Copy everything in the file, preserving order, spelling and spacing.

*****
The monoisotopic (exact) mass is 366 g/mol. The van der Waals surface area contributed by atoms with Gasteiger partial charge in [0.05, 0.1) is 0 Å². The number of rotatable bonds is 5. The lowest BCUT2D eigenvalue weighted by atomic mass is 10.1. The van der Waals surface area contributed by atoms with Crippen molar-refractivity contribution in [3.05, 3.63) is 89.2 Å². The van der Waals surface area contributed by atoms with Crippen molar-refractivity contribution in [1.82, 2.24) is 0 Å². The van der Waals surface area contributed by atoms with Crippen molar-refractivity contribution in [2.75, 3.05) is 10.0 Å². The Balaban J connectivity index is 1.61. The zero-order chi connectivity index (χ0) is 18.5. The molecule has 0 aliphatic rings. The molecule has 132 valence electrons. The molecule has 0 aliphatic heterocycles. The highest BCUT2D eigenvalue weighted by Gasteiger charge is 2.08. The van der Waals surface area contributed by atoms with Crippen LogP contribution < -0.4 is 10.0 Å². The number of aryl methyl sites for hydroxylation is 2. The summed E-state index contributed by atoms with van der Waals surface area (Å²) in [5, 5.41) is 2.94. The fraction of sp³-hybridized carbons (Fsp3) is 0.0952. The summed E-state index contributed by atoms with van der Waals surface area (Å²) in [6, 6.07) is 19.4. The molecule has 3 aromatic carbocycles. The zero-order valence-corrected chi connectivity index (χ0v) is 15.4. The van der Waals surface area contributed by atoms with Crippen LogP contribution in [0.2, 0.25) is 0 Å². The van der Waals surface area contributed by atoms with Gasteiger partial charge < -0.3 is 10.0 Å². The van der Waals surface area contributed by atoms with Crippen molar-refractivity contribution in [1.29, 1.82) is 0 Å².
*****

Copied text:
The monoisotopic (exact) mass is 366 g/mol. The van der Waals surface area contributed by atoms with Gasteiger partial charge in [0.05, 0.1) is 0 Å². The number of rotatable bonds is 5. The lowest BCUT2D eigenvalue weighted by atomic mass is 10.1. The van der Waals surface area contributed by atoms with Crippen molar-refractivity contribution in [3.05, 3.63) is 89.2 Å². The van der Waals surface area contributed by atoms with Crippen molar-refractivity contribution in [1.82, 2.24) is 0 Å². The van der Waals surface area contributed by atoms with Crippen molar-refractivity contribution in [2.75, 3.05) is 10.0 Å². The Balaban J connectivity index is 1.61. The zero-order chi connectivity index (χ0) is 18.5. The molecule has 0 aliphatic rings. The molecule has 132 valence electrons. The molecule has 0 aliphatic heterocycles. The highest BCUT2D eigenvalue weighted by Gasteiger charge is 2.08. The van der Waals surface area contributed by atoms with Crippen LogP contribution < -0.4 is 10.0 Å². The number of aryl methyl sites for hydroxylation is 2. The summed E-state index contributed by atoms with van der Waals surface area (Å²) in [5, 5.41) is 2.94. The fraction of sp³-hybridized carbons (Fsp3) is 0.0952. The summed E-state index contributed by atoms with van der Waals surface area (Å²) in [6, 6.07) is 19.4. The molecule has 3 aromatic carbocycles. The zero-order valence-corrected chi connectivity index (χ0v) is 15.4. The van der Waals surface area contributed by atoms with Crippen LogP contribution in [0.2, 0.25) is 0 Å². The van der Waals surface area contributed by atoms with Gasteiger partial charge < -0.3 is 10.0 Å². The van der Waals surface area contributed by atoms with Crippen molar-refractivity contribution in [1.29, 1.82) is 0 Å².